Mystery genres: part one
“What’s in a name?” Juliet asked the velvet night. A rose, after all, would delight us with its scent no matter what we called it.
Mystery is the original and classic of these genres, invented by Edgar Allan Poe with his 1841 short story, “The Murders in the Rue Morgue.” These are detective stories, where a crime’s been committed and someone must figure out whodunit so that justice may be served, and the reader’s fun lies in pitting wits against the book’s main characters, the detective and the villain. Arthur Conan Doyle made these stories popular in Victorian times with his celebrated consulting detective, Sherlock Holmes, and a slew of brainy writers made them the most fashionable books to read in the 1920s, 1930s, and 1940s. In the United Kingdom, everyone was reading Agatha Christie (first published in 1920) and Dorothy L. Sayers (1923). In the U.S. Ellery Queen brazenly told his readers when they should have solved the mystery, if they’d been paying proper attention. (This “Challenge to the Reader,” introduced in 1929, was a page near the end of the novel where the author stated that only one solution was now possible.)
But even as these writers perfected the classic mystery tale, the genre began to shatter. These brilliant stories, so perplexing and challenging, were also cerebral and unrealistic. Murders happened, but in the most bizarre of manners and always (always!) offstage, with no visual violence to mar the serenity of the tale. They happened in locked rooms, where no one entered or left, in theater companies, in art galleries — in civilized places rather than dark alleys. Amateurs drawing on their life’s experiences out-detected police professionals, usually in English country villages or Manhattan parlors. And would a murderer really hang around the scene of the crime long enough to strip the victim and replace all his clothing the wrong way around? (The Chinese Orange Mystery by Ellery Queen, 1934. All the furniture in the room was reversed, too.)
Dashiell Hammett didn’t think so, and he was a Pinkerton operative so he should know something about this. In 1923 he began writing a different type of detective story, one with a focus on police stations, private detectives, forensics, weaponry, and the law. He was followed by other writers who felt the same: Earle Stanley Gardner, Raymond Chandler, Mickey Spillane. Their stories were dark, violent, often stark commentaries on modern city life, and distinctly American. Although these stories fascinated a different audience, they became just as popular as their gentler counterparts.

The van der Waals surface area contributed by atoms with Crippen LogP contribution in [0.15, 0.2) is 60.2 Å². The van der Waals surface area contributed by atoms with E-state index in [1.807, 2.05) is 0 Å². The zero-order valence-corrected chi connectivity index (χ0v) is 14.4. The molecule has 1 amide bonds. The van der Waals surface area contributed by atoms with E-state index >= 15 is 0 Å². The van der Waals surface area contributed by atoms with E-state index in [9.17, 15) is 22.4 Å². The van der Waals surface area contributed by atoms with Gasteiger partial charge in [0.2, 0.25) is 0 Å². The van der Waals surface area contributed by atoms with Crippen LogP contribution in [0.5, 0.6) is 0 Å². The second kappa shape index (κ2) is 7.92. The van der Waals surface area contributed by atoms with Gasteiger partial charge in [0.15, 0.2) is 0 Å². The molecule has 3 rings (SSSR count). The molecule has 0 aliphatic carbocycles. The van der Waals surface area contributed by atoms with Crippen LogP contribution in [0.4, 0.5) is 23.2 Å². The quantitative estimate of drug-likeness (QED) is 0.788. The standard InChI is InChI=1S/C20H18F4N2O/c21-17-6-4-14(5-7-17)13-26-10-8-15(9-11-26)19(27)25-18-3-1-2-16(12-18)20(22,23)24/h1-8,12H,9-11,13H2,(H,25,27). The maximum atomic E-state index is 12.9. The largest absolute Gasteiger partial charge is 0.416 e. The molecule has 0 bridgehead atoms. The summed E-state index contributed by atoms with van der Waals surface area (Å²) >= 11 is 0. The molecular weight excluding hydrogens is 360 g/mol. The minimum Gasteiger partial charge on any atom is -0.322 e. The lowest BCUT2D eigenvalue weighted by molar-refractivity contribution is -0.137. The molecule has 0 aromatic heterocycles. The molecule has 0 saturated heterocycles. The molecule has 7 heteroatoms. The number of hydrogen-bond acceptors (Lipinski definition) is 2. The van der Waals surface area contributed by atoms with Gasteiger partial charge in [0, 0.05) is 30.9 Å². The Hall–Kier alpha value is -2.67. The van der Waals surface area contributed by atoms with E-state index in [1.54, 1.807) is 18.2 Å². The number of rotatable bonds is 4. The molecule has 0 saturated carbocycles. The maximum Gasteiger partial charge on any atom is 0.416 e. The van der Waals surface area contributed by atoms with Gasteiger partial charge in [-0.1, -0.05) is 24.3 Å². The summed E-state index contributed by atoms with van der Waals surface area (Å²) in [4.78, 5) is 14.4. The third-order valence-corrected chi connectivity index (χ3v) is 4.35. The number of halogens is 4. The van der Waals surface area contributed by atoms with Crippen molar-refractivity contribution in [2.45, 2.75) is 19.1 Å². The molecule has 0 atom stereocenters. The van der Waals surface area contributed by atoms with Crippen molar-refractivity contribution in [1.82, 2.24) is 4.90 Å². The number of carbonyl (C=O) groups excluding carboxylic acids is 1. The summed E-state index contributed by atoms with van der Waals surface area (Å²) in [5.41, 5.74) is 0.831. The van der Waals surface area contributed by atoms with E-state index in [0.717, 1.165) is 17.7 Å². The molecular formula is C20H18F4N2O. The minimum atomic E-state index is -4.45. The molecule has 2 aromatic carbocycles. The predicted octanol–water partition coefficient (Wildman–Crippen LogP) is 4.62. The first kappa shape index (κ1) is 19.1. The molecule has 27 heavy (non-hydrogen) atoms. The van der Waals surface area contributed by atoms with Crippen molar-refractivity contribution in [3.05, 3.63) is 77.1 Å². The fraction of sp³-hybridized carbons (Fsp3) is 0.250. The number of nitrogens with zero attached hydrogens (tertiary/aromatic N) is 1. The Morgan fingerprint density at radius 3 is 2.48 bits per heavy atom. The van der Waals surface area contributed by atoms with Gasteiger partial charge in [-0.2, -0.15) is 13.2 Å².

Today these two different categories of mysteries form the two ends of a genre spectrum. On one end is the so-called cozy, with an amateur detective and the violence covered by a lace tablecloth; on the other end is the hard-boiled police procedural, with autopsies on cold metal slabs. Most modern mystery novels fall somewhere between these bookends, with varying degrees of realism, police involvement, and on-screen violence. Cozies tend to focus on the puzzle, with the story’s climax coinciding with the revelation of whodunit, while police procedurals may reveal the criminal’s name earlier and instead focus on the take-down and evidence collection. Female readers tend to lean toward the cozy end of the spectrum, male readers toward the hard-boiled end, but like all other generalizations, this one shouldn’t be considered absolute.
"To Dr. Lee McClain of Seton Hill University's Writing Popular Fiction Program, for insisting I learn all this no matter how much I whinged."